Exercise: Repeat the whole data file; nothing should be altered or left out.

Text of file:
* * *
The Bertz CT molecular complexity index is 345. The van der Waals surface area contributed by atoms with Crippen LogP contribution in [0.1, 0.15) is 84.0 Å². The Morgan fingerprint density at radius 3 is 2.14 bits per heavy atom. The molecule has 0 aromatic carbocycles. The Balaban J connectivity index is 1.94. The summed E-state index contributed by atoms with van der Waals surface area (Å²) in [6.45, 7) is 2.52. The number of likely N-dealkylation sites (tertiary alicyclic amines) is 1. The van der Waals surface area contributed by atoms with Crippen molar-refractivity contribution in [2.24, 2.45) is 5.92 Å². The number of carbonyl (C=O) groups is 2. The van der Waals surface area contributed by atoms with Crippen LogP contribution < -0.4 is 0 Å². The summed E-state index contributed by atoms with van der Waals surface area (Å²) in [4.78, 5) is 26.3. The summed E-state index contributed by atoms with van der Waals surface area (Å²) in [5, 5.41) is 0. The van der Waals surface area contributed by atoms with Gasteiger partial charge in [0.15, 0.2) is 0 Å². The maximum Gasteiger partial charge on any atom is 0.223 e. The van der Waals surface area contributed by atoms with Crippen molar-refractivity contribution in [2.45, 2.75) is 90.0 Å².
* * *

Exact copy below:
The Bertz CT molecular complexity index is 345. The van der Waals surface area contributed by atoms with Crippen LogP contribution in [0.1, 0.15) is 84.0 Å². The Morgan fingerprint density at radius 3 is 2.14 bits per heavy atom. The molecule has 0 aromatic carbocycles. The Balaban J connectivity index is 1.94. The summed E-state index contributed by atoms with van der Waals surface area (Å²) in [6.45, 7) is 2.52. The number of likely N-dealkylation sites (tertiary alicyclic amines) is 1. The van der Waals surface area contributed by atoms with Crippen molar-refractivity contribution in [2.24, 2.45) is 5.92 Å². The number of carbonyl (C=O) groups is 2. The van der Waals surface area contributed by atoms with Crippen LogP contribution < -0.4 is 0 Å². The summed E-state index contributed by atoms with van der Waals surface area (Å²) in [4.78, 5) is 26.3. The summed E-state index contributed by atoms with van der Waals surface area (Å²) in [5, 5.41) is 0. The van der Waals surface area contributed by atoms with Gasteiger partial charge in [0.15, 0.2) is 0 Å². The maximum Gasteiger partial charge on any atom is 0.223 e. The van der Waals surface area contributed by atoms with Crippen molar-refractivity contribution in [2.45, 2.75) is 90.0 Å².